On November 19,1996, the Secretary of Energy announced that a $4.8 million settlement will be paid to the families of 12 people injected with radioactive materials during the Cold War period.[783] The official "Report of the Advisory Committee on Human Radiation Experiments" was published in JAMA. The committee found, "serious deficiencies in the current system of protections for human subjects...."

Unlucky charms. Beginning in 1949, the Quaker Oats company, the National Institutes of Health, and the Atomic Energy Commission fed minute doses of radioactive materials to boys at the Fernald School for the mentally retarded in Waltham, Massachusetts via breakfast cereal. The unwitting subjects were told that they were joining a science club. The consent form sent to the boys' parents made no mention of the radiation experiment.[784] Tricks are for kids.

The Advisory Committee reserved its harshest criticism for those cases in which physicians used patients without their consent as subjects in research from which the patients could not possibly benefit medically. These cases included a series of experiments in which 18 patients, some but not all of whom were terminally ill, were injected with plutonium at... the University of Chicago and the University of California, San Francisco, as well as 2 experiments in which seriously ill patients were injected with uranium, 6 at the University of Rochester and 11 at Massachusetts General Hospital, Boston.[785]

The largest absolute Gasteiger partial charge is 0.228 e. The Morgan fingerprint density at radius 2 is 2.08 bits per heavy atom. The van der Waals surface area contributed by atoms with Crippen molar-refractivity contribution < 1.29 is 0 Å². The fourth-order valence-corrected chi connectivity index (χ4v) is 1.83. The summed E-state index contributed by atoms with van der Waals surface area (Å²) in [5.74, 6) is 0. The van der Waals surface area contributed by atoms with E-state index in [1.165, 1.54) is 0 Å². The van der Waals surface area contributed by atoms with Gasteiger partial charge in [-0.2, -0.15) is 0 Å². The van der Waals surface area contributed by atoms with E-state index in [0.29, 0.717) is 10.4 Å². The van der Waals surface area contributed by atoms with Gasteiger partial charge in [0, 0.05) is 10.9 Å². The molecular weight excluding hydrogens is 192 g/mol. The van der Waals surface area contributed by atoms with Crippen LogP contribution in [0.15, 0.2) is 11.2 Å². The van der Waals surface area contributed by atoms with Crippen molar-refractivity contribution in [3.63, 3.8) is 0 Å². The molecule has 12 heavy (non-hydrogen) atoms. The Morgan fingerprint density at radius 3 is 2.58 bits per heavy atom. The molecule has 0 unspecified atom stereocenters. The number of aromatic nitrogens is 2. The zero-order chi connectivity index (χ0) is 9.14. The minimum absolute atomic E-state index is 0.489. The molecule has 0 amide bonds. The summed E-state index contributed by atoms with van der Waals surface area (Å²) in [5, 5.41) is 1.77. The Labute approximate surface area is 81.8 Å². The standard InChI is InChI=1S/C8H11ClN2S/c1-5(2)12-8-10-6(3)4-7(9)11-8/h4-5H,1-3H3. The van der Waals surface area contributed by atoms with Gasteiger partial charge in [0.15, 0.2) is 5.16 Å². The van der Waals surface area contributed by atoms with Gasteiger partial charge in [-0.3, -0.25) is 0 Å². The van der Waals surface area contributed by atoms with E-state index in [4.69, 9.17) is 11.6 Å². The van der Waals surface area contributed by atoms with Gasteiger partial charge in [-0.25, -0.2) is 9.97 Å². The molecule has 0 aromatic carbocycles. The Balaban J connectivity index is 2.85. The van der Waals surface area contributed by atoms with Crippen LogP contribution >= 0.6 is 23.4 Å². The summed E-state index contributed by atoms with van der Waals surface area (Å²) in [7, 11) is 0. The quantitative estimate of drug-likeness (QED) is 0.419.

Ebb Cabe, for example, a 53-year-old "colored male" who was hospitalized following an auto accident but was other wise in good health, was injected with plutonium.[786] A lawyer for the plaintiffs in ensuing suits said that the scientists, "had a code word for plutonium in the medical records, so people couldn't figure out that these people were injected."[787]

Very Poor Effect

We are lucky to know this much. A recently leaked Atomic Energy Commission (AEC) document: "It is desired that no document be released which refers to experiments on humans and might have an adverse effect on public opinion or resulting legal suits." Government for the people, by the people.

When the AEC considered declassifying some of these research reports, its declassification officer concluded that such a step was unthinkable: 'The document appears to be most dangerous since it describes experiments performed on human subjects, including the actual injection of plutonium into the body.... The coldly scientific manner in which the results are tabulated and discussed would have a very poor effect on the public.'

A Sort of Memorial